I have asked over 20 questions of the Mayor, establishing that these filter devices only work properly when the engine is cleaned to high standards, but no checks are made on whether this is done. The devices remained untested on the road where they are faced with working under load.


The lack of such conformity testing and rigorous ‘on the road’ tests, have supported a tick box culture within the PCO, which has failed to deliver on pollution reduction. The result is the 15 year age limit ban, which the mayor has been forced to introduce.


The Mayor’s push for an electric taxi attracts column inches but in the short term (and the timescale set for reducing pollution by the European Commission) sadly they will contribute very little towards real change.


The Mayor’s £1m pot of money for the electric cab got a lot of publicity when it was announced in 2009 and even more publicity when it was re-announced in 2010, but the last time I checked, none of it had been spent. The promise of an electric vehicle in the future has taken the place of a simple-to fit hybrid device in the here and now.


Hybrid devices designed to fit existing engines sounded the most promising innovation of all the solutions to tackle air pollution in the short to medium term, when I discussed it with TfL back in 2007 & was being taken forward when Boris was elected in 2008. This device was cheap to install and designed to keep the engine ticking over when the taxi was idling.


Given that the cabs in inner London spend the majority of their time idling, rather than moving, this could potentially have been a cheap and very cost effective way of cutting down pollution dramatically. Unfortunately, the TfL procurement process was faulty and was challenged. Since then, the Mayor’s office has simply dropped the project, despite the obvious benefits to cab drivers.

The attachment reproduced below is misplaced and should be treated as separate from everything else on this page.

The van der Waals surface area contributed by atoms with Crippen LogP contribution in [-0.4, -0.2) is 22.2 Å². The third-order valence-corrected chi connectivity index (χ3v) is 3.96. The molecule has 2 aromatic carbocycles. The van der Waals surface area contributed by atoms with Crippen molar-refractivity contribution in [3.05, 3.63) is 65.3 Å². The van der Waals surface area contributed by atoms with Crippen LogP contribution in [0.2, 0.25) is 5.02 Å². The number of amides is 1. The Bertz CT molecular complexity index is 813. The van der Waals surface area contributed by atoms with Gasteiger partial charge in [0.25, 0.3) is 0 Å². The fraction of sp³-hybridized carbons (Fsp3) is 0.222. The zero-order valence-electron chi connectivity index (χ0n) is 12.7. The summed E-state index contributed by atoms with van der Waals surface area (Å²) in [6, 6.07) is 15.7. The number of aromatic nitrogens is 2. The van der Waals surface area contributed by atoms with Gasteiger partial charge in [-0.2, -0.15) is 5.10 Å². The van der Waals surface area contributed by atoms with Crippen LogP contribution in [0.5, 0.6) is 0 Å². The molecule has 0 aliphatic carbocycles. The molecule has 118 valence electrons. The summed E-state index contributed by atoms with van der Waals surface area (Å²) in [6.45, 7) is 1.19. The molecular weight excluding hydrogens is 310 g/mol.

This decade of failures by both mayors and by TfL has led to the current mess we are in. Pollution in London has not reduced fast enough and black cabs are still one of the major problems, despite the efforts by people involved in the cab trade to put forward positive solutions.


The failure of the Mayor to help fund a scrappage scheme for drivers forced to sell their old cab is just another let-down. However, if pollution levels do not get reduced quickly then expect the 15 year age limit to turn into a 10 year age limit.


One area where black cabs drivers must take the blame is when they got Boris Johnson to make the abolition of six-monthly inspections a manifesto commitment. It may have saved cabbies a bit of money in the short term, but it has done long-term damage to the credibility of both the Mayor and the cab trade.